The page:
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Are you husband and wife?

Do we need an article here? We do qualify, don't we? "Are you a husband and a wife?"

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"Husband and wife" is an idiom that simply means married, so if you mean to ask a couple if they are married, you do not need an article:

Are you husband and wife?

If, however, you were asking an individual if they were married, the 'roles' of husband and wife would have an article:

Are you a husband?

It would be a convoluted situation in which you were asking two people at the same time if they were 'a husband' and 'a wife' individually, but not married to each other; but I suppose in that unusual situation your example might actually fit. If I've correctly assumed you are asking if they are married to each other, then your original sentence is not correct.

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  • Thank you for your answer. Can you please clarify, why it's incorrect? Just my teacher asked me to translate this sentence into English, i used articles and she said that it's incorrect.
    – Venro
    Nov 22, 2022 at 13:00
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    @Venro I've added a bit more to my answer - it's incorrect if you are asking if they are married to each other, because 'husband and wife' describes their status, just as the word "married" does, and adjectives don't have articles.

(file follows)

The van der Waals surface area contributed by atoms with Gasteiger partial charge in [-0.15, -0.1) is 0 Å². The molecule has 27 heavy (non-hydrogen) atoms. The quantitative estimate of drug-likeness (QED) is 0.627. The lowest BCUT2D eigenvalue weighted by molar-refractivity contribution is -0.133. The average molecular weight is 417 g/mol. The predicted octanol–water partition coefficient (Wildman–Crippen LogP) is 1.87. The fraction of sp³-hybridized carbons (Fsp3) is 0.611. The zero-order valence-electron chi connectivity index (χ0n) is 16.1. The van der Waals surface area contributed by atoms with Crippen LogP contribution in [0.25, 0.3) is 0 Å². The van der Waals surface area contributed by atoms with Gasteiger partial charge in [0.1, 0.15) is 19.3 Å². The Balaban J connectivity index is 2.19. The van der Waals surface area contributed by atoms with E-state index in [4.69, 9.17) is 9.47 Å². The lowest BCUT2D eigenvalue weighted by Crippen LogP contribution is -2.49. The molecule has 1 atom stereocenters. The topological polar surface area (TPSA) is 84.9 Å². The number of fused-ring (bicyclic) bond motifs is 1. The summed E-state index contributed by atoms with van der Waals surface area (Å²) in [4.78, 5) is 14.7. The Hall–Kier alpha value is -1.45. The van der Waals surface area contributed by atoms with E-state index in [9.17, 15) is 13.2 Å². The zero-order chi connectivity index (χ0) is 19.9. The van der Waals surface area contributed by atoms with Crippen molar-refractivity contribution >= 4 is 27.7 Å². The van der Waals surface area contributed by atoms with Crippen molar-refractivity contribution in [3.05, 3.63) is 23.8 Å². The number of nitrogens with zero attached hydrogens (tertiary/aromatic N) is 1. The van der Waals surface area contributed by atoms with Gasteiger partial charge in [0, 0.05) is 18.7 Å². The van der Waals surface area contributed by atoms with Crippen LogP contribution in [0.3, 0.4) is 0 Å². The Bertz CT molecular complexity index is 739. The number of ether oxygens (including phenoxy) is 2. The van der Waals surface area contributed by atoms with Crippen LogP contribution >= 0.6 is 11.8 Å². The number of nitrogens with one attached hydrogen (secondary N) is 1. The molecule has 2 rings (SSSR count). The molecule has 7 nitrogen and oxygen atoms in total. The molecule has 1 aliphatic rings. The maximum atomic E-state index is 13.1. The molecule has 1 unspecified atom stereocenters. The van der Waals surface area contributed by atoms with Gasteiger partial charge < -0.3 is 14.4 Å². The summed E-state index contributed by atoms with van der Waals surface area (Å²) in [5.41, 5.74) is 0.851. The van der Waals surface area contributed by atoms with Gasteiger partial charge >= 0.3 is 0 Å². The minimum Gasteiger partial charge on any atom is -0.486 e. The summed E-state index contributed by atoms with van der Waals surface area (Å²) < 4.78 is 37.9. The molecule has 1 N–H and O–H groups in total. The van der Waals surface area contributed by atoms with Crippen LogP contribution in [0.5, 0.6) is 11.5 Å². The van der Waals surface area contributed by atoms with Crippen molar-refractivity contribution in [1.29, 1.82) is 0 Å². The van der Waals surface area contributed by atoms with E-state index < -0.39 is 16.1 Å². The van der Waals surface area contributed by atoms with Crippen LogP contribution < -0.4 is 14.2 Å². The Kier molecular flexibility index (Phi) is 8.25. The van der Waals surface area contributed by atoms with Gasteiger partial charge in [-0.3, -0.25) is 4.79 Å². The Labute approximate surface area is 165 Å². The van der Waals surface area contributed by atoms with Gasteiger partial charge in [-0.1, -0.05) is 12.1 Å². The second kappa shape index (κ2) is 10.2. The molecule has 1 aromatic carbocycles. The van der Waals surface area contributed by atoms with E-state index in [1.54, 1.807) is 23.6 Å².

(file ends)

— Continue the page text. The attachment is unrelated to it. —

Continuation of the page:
– Astralbee
    Nov 22, 2022 at 13:03
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    @Venro Also, "Are you a husband and a wife?" asks only whether they are each married, not whether they are married to each other. The question "Are you husband and wife?" unambiguously means, "Are you two married to each other?"
    – gotube
    Nov 22, 2022 at 18:57
  • Just one detail for the OP: "Husband and wife is an idiom that simply means married." Well, it can also mean "a married couple." For example, ooo! look at that young husband and wife over there.
    – Fattie
    Nov 23, 2022 at 1:46

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